So to sum up - go with the same kind of routine that has been in place since the beginning of the year. At least try it for a couple of weeks (think Wife Swap!) before you bring in anything new. Listen to what the other members of staff have to say - they will be aware of the anxieties you have and will be prepared to support you if you are prepeared to fit in with the team. Get to know the children - give yourself opportunities to become a familiar face by playing with them, spending time observing and not jumping head first in to 'teaching' situations. Make sure you are familiar with the Foundation stage curriculum, with the stages of development you are likely to encounter and with any particular problems you might encounter within the class of children you will have (special needs, medical problems etc.). Finally - enjoy it! Working in a Nursery is so rewarding that you may never want to be anywhere else. Good luck!

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Hi Nina, I think littlecityblue has covered most of it! I have just completed my final placement in nursery and loved it.

 

I will agree with you it is a daunting prospect and I also was most worried about the 'managing the team' speal given out from uni. I was really worried about how I could ask them to do things because I didn't want to cause bad feeling. I found that as mundia said they will be the most valuable resource you have. They know the children inside and out, know where everything is and have a wealth of ideas to support you. Planning in this placement was probably the easiest of all placements as you don't have to think of all the ideas yourself and you have a wealth of experienced people who know what does and doesn't work as they have probably done it before.

What I did was to adopted the settings planning format and we met up as a team on a thursday lunch time to discuss what the children had done, where we could go next and what sort of activities to offer. This made planning at the weekend a doddle as I had all the information there already.

Perhaps the hardest thing for me personally, in terms of managing a team, was deploying myself and other staff to activities. Having worked in other classes I had got used to doing most things i.e putting up displays, washing up, tidying up, and sorting out accidents in the toilets all myself :o and felt uncomfortable asking for help to do these mundane tasks.However once you have been there for a few weeks and you become part of the team this does become slightly easier and you don't run around like a headless chicken!!

I do agree with previous advice though that the best thing to do is to fit into the existing routine. You may find that this is not ideal and not what you feel in perhaps most effective but out of respect for the staff in the setting and for the benefit of having a rountine of the children I felt it was important. I know this year that there were some fantastic things that I will definately use and others that perhaps I might change. What you might find, as I did, is that your original opinions on something might change when you start running and planning the setting. Universtity speel is good but sometimes not the most practical and managable advice.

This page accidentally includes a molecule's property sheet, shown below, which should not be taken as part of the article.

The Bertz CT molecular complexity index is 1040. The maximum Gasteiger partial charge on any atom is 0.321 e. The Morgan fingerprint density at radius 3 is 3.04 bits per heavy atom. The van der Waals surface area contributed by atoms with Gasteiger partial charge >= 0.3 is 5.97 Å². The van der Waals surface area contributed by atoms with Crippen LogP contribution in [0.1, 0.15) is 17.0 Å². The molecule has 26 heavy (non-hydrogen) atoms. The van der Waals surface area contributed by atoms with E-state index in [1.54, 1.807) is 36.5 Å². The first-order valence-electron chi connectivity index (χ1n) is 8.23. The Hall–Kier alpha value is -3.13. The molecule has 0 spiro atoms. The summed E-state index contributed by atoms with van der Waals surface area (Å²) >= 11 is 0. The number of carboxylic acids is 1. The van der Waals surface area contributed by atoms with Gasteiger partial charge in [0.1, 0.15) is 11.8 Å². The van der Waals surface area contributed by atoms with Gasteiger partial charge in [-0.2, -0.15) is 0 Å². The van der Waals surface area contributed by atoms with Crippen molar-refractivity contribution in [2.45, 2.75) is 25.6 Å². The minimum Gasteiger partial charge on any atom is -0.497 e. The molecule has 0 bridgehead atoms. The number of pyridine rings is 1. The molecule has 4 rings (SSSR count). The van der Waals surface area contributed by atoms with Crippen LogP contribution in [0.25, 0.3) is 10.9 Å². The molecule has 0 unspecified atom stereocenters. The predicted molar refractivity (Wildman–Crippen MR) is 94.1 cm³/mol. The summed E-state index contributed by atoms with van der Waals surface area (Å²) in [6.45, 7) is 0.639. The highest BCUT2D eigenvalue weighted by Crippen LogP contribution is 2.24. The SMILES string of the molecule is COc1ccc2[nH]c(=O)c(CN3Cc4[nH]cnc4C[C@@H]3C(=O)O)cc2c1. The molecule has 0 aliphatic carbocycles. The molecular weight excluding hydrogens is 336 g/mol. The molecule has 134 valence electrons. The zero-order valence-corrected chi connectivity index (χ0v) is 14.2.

Hope this is of any use and if I can be of any help just shout.

 

Good luck with it , hope you have as much fun as I did!! :D:D:D

Jay

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Thank you to all the fantastic advice and tips! :) I have been in the nursery setting for two weeks-3 days a week so far. I have got hold of as much information as I can and tried to get a feel for the routine and the way things work. I have started to think about my planning but having to do it from scratch, so still at the gathering thoughts stage! (The nursery teacher hasn't shown me any of her planning) The numbers of children vary, which is a bit confusing- One morning their was 29 children and in the afternoon their was only 10!

I have had some negative experiences of other adults coming in and over-riding me in situations, which I am finding hard because at the same time of not wanted to tread on their toes, I need to establish myself as a teacher. I am finding that I approach things in a slightly different way to some of them. i.e when children are in conflict or doing something they shouldn't-I don't just tell them to leave the activity I get the children to talk to me and think of ways they can sort it etc...I don't know if this is the right way but I feel that the children are learning from the incident.

 

Thanks for the advice. I am really looking forward to the start of the teaching practice after Easter but stll working things out.

 

Nina :)

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Dear Nina, I totally understand how you feel. I spent my second teaching practice in a nursery class. I found the TA's very supportive. The teacher was long term supply who had never taught in nursery before. Suffice to say I didn't learn much from her. I kept the daily routines. I did my own planning mainly using uni proformas. The practice went really well. The school offered me the job of teacher in the nursery. I am in the middle of my second year at the school & still having fun.